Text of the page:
May 2002 


(The new lending rules)


Source: Gannett New Service: Marilyn K. Melia 


Things have changed a bit on the mortgage front. Lenders now use a computer analysis of a Borrower's credit record and other factors, such as the Borrower's work history. This allows a Lender to assign a "credit score" to each Loan Applicant. 

Lenders reason, a Consumer who has demonstrated competency in paying bills should know better than anyone how much mortgage debt he or she can handle. 

When you apply for a mortgage, your personal financial history is put to the test. Specifically, a Lender wants to know how promptly you pay your bills, how long you have used credit, what type of debt you have, and what your earnings history has been. Lenders used to pore over credit reports and other documents to size you up. Now most Lenders rely on a sophisticated computer-driven statistical analysis that assigns a relative weight to all kinds of factors, like whether you were once late on your Visa bill, then generates a "credit score" on your status as a potential Borrower.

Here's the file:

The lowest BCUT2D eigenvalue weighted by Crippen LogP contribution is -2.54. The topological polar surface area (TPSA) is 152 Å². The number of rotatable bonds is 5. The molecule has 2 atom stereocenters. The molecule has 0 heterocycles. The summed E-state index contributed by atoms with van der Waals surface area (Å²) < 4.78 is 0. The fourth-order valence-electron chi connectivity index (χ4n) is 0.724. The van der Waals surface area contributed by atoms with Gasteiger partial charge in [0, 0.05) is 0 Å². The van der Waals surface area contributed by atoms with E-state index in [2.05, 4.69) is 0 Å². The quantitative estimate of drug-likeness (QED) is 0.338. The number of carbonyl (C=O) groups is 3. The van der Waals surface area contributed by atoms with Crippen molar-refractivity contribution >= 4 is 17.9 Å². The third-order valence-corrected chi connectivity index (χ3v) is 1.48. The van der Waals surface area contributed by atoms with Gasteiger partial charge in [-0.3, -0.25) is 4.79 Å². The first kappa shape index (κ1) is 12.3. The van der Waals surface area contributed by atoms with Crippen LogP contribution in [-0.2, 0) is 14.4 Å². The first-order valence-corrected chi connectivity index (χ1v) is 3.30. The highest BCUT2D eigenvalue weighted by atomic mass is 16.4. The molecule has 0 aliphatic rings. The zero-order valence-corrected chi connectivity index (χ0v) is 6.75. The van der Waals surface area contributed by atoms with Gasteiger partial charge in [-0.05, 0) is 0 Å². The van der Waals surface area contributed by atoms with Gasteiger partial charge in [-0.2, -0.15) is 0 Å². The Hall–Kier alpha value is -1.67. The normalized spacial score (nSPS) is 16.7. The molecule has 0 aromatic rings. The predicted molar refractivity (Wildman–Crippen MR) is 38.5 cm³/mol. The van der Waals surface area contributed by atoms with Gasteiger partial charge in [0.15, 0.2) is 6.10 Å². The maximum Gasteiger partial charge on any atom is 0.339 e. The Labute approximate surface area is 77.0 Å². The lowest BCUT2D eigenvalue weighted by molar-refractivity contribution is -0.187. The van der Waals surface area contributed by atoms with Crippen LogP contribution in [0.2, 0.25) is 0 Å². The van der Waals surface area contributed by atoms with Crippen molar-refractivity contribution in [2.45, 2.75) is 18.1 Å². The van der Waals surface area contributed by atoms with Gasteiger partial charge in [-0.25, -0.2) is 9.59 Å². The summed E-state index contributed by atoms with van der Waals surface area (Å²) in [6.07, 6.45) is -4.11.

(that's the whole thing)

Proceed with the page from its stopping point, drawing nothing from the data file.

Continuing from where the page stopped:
A respectable score is more than 620, say Lenders. A really top-notch score is in the 700's. A low score can be over-looked (says Steve Gatermann/Norwest Mortgage in Cincinnati) if a Borrower's credit history has been pristine for the past 12-24 months. AND, if there is a reasonable explanation for why your credit score is marred: providing your Lender the explanation and any supporting documentation.


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This web page was updated on 05/01/2002